17. I don't have any knowledge of what is required in figure contests or bodybuilding contests, so my contribution here might be worthless. But I would say that you do not need to lose any more fat.
  18. Have you tried different positions for pressing motions, such as triceps extensions (as shown by littlebeastM on youtube - called Easy But Very Effective Tricep Routine (Megasuperset!!), diamond press ups, pseudo-planche press ups, pike press ups or using those press up handles that allow your hands to turn? There are examples of all these movements on youtube. If any are too hard but the movement doesn't seem to cause you problems, you could do partial reps to start with or raise your hands higher than your feet. As for littlebeastM's routine, I'm not suggesting you do the volume of work he does. Just try the exercises to see how they affect your arm. You can do them on a chair, window ledge or anything that allows the movement. I do them on a chair. If you have access to dumbbells you could do bench presses or floor presses.
  19. I had a look for info about them after writing the above. There is very little. There are some videos on youtube but most show people doing them by not fully straightening their arms at the bottom of the movement or only doing 2 or 3 reps. I saw one bloke do about 9 but he did it with a neutral grip. And I saw a woman - Souixsie something - do 5. I didn't want her to be better than me so I tried again and did 5. Only just. It's a great exercise and I wish I had started doing it years ago. I'll incorporate it into my weight training tomorrow. I might do triples with 60 seconds between sets. Or I might do singles with 10 seconds between each one. Good idea about the rings.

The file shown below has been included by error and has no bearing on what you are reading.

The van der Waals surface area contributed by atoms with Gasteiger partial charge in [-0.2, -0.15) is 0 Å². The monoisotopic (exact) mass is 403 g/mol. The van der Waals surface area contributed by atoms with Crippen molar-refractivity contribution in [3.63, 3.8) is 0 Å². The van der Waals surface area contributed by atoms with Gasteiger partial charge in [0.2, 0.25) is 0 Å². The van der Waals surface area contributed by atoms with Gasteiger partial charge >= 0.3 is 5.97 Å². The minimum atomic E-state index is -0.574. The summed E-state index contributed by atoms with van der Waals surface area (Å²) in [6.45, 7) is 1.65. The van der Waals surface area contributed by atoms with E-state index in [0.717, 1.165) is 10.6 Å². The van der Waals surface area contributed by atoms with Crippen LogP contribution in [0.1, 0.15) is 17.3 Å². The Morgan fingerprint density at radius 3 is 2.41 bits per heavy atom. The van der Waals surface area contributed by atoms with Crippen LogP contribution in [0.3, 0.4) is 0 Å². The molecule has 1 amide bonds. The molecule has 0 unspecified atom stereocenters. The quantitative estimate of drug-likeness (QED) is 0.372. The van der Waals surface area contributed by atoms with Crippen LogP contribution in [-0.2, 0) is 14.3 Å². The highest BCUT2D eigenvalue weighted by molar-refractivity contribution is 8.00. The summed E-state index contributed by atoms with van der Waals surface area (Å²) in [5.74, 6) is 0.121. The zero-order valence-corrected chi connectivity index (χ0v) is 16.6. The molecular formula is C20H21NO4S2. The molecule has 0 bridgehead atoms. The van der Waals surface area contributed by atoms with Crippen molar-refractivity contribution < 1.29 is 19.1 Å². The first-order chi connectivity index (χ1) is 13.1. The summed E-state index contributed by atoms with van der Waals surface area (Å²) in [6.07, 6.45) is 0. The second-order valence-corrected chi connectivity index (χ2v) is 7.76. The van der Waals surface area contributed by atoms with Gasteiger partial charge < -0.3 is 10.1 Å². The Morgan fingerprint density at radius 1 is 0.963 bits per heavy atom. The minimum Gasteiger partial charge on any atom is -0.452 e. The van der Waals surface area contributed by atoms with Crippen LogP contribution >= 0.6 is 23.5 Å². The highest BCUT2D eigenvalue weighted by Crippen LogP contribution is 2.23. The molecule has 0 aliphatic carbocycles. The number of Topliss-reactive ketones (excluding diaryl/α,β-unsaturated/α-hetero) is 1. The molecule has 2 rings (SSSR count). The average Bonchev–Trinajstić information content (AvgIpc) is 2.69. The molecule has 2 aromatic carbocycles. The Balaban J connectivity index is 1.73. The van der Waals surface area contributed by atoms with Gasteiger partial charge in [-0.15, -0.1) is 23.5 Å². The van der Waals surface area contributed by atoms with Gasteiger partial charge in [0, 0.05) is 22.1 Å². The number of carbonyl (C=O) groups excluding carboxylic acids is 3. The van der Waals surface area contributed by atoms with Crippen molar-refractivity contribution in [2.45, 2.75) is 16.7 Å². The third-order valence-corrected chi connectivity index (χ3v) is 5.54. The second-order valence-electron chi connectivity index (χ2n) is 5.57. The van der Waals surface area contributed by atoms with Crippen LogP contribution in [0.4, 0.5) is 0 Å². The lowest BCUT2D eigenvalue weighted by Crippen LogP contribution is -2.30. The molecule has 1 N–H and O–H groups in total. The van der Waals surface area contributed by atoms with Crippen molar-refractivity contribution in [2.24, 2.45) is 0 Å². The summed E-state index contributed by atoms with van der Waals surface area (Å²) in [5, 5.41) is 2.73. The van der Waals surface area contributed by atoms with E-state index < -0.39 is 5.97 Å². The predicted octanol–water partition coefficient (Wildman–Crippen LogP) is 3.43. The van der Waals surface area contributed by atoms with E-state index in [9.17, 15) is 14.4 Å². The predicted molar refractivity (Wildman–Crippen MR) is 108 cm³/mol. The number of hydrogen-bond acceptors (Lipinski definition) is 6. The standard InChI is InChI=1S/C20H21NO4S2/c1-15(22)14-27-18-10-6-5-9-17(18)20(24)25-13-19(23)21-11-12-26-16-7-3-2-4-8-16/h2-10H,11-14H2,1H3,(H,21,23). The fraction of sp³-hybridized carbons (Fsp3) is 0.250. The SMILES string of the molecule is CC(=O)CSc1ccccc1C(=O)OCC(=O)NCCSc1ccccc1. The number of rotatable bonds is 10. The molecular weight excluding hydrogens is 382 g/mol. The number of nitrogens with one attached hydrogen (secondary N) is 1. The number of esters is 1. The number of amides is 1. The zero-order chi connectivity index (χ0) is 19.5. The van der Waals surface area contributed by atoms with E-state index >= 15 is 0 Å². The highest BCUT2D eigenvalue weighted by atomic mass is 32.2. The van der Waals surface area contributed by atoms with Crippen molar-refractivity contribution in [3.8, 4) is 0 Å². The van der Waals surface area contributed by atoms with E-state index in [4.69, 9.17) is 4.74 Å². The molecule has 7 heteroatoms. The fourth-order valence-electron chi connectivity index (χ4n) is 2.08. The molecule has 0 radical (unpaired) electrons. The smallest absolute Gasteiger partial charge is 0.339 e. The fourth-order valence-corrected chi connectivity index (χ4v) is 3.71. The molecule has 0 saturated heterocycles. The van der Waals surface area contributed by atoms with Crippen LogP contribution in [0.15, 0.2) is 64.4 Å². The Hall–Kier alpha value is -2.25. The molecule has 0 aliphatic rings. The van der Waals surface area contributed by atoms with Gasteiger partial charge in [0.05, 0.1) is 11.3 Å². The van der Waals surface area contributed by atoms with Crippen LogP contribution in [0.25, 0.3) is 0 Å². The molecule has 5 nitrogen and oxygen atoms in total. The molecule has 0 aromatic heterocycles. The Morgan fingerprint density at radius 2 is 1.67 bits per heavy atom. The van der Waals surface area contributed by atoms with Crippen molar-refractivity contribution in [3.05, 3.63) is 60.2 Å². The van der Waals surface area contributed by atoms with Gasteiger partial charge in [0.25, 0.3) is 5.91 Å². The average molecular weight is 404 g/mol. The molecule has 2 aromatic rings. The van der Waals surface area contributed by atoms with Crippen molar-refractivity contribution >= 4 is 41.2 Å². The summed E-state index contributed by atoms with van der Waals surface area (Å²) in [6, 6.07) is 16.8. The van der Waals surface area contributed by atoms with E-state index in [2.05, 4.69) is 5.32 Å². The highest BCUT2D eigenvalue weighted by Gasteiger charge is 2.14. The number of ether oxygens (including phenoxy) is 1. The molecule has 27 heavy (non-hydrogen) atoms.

20. Does anyone do L-sit pull ups? I did them for the first time a couple of days ago. When I first tried I couldn't even do one. I tried again a little later and managed to do one. These were with my hands at shoulder width. Later in the day I did some with my hands about 4 inches apart. I managed to do 2 in a row. I did a few more but mostly singles. The next day I had DOMS in the abs. I have never had DOMS in the abs after doing normal pull ups nor from doing L-sits on the ground. I did some more L-sit pull ups today. I did 4 and think I could have struggled a 5th one but I stopped because I felt a bit of an ache in my elbow. I did another 4 reps 10 minutes later. Then I did 2 or 3 with my hands shoulder-width apart. I only managed to do singles with the shoulder-width grip a couple of days ago. There must be some trick to them that my muscles now understand. It is definitely much harder doing pull ups in this way. When I did the first 4 today I felt a lot of work was being done somewhere in my lower back, probably the lower lats. I didn't notice this feeling in the later ones. I did them with my palms facing away and my legs held out straight in front of me - no bending at the knees. A slight pause and no swinging at the bottom of the movement. Swinging would make it easier. I did need to adjust my posture in some way before starting the pull - I think I needed a slight leaning backwards or pulling back of my shoulders. And I found close-grip ones easier than shoulder width. I am going to do all or most of my pull ups in this way for the next few months. I will soon add extra weight - probably when I can consistently do 8. I don't know why they are much harder to do than normal ones but that is a bonus in my book and makes them well worth doing.